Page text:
Alex Becerra and Demian Kern

Acuérdate De Mi

Oct 19 to Nov 18,2017

Weiss Berlin is proud to present Acuérdate De Mi (“Remember Me”) featuring painters’ Alex Becerra and Demian Kern’s first joint presentation. Their individual and collaborative works were produced during time spent together in the summer of 2017 in Berlin-Wilmersdorf.

Having met in Los Angeles several years ago, the painters formed a relationship that is marked not by competitive machismo, but by generosity and the love of each other, music, and painting. Born in 1989 and 1990, both Becerra and Kern’s work is indicative of the young artists’ deep engagement with modernist tropes and desires as well as the rich, variegate history of figuration in 20th century painting. Their approaches to the work in Acuérdate De Mi evidence a awareness of privileges and opportunities connected to gender, ethnicity, and class. Both Becerra and Kern work in a variety of media to develop their practice of painting from within which they choose materials, colors, and compositions that consciously address the formal and historical framework of the medium using a range of methods to heighten the effect of painted surfaces – as well as their place within this history.

Becerra’s picture planes are often heavy with shiny, massy forms of oil paint occasionally revealing gessoed canvas and often depicting classical subject matter such as still lifes or nudes. The practice of draftsmanship is integral to his process and in this body of work, the highlighting of graphic elements such as drawing and sketching in oil paintings is reflective of Becerra’s commitment to the essence of this classical medium. This work happily complicates the history of European modernism: Behind the windshield of a painted green Mercedes 600, a vehicle that embodied desire for luxury goods across class boundaries when it was produced between 1963 to 1981, we see sketch-like renderings of gender-neutral figures in a light brown color. A thick ink drawing with a background of a typical decorative chain pattern popular among Latino gang members shows a figure with a large hat, long dark mustache, and a clown nose, referring to the clown face mask tattoos popular in Chicano aesthetics. The figure is wearing the pants of a zoot suit, a garment popular among African-American, Filipino-American, and Latino men since the 1940s and controversial in it’s association with organized crime, rebellion, extravagance, and male flamboyance. The figure’s chest is emblazoned with the words “Berlin” in a calligraphic style referencing the 19th century German Fraktur typeface that is heavily used in aesthetics originating from diverse nightclub fashions.The painting The Middle Ages showing two male and one female figure from behind on a walk into Tiergarten expresses the idolization of the middle ages that were concurrent to industrialization and the rise of urban entertainment culture such as cabaret and striptease.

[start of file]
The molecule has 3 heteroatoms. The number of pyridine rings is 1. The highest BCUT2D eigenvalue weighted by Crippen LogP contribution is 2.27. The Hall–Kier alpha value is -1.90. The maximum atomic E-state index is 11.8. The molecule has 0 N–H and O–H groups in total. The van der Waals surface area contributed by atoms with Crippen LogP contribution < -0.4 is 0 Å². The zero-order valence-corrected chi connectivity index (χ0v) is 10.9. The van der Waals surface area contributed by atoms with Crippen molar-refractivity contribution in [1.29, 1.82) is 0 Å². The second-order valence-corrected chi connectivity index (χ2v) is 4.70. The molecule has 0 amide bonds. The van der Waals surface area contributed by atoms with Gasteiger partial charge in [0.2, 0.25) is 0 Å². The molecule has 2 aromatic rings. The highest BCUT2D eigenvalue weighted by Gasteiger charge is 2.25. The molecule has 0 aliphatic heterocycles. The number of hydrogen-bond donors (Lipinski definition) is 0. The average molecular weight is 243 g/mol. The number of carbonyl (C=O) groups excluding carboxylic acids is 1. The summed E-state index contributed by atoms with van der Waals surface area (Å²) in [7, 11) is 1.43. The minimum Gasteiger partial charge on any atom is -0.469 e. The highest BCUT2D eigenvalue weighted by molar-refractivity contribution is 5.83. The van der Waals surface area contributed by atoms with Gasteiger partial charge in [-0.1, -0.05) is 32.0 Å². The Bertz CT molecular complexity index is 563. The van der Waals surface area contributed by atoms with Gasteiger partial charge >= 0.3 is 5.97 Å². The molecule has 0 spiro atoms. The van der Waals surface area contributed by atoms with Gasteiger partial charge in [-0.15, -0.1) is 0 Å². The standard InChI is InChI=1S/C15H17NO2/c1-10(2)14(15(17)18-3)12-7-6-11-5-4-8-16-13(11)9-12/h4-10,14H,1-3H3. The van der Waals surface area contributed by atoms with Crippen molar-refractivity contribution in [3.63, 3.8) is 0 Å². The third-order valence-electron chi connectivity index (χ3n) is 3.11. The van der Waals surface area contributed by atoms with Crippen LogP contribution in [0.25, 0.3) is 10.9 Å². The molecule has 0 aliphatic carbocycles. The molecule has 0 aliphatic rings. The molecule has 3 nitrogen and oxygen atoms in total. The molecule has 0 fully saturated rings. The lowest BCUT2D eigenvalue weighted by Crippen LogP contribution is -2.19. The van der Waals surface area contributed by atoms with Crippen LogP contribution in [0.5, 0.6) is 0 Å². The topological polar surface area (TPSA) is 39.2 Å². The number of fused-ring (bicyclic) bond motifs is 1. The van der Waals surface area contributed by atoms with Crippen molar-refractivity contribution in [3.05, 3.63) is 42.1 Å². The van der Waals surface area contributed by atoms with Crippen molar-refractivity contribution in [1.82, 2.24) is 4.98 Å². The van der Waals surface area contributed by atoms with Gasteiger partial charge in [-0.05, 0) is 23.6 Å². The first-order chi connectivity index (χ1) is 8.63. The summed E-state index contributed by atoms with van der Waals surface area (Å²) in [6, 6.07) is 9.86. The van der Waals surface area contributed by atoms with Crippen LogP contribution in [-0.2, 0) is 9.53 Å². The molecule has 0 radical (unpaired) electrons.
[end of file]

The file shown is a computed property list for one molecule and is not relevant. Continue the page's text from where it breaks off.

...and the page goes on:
Kern’s spatial compositions are connected to his sculptural practice as well as the aspects of precision and performance in his practice of electronic music. His paintings display a precise use of and acrylic and oil paint to carefully render recurrent motifs such as tools, instruments, and humanoid shapes. Interested in the relationship of the human to the machine –automobiles and square-shaped figures have been recurrent motifs since his show MASCHINE1 – paired with a frequent use of the color pink. Machines in Kern’s constructions don’t evoke the sense of mechanic antagonism, they don’t appear aggressive, instead they reflect tender emotional states. In Kern’s work, bodies appear only in an androgynous form as two-dimensional shapes that appear to be moved, or hanging. The pinkish bodies or outfits alluded to, for instance in the painting Bummeln 2, are subtly dandyish in their appearance and gesture. Their posture denotes nonchalance or sadness, a chalk inscription of the word “Chef” (“boss) on the chest of the body in an analogous black painting, Untitled, appears less assertive than fantastic and unsure. Shut The Lites Off, a painting showing abstracted single family homes in a grid with deep lightless windows is an homage musician and founder of the record label Subject Detroit, Eric Dulan. whose song by the same title was released in 1998. The conceal and intimate reveal of melancholy in Kern’s paintings, in connection with their concurrent and insistently colorful scheme lets them bare a sweet, quiet emotional immediacy and reticence. Doubt, fear of failure – those are the sensitivities Kern’s works manifests, protects and shows.
Alex Becerra (*1989) lives and works in Los Angeles. His work has been shown at Artist Curated Projects (Los Angeles), the Hammer Museum (Los Angeles), Shane Campbell (Chicago). His work has been covered in the Los Angeles Times, Frieze, Zoo Magazine, and Modern Painters. Becerra plays in the band Los Tres Pericos and will be giving tattoos based on his drawings before the opening of the show.

Demian Kern (*1990) lives and works in Vienna. He studied at Berlin’s Kunsthochschule Weissensee and his work has been shown at Adler (Düsseldorf), Experimentalsystem (Berlin), and Kunsthalle Bozen (Bozen). Kern is also known as electronic musician C.Comberti and owner of the music label Tresen. He will be playing music at the opening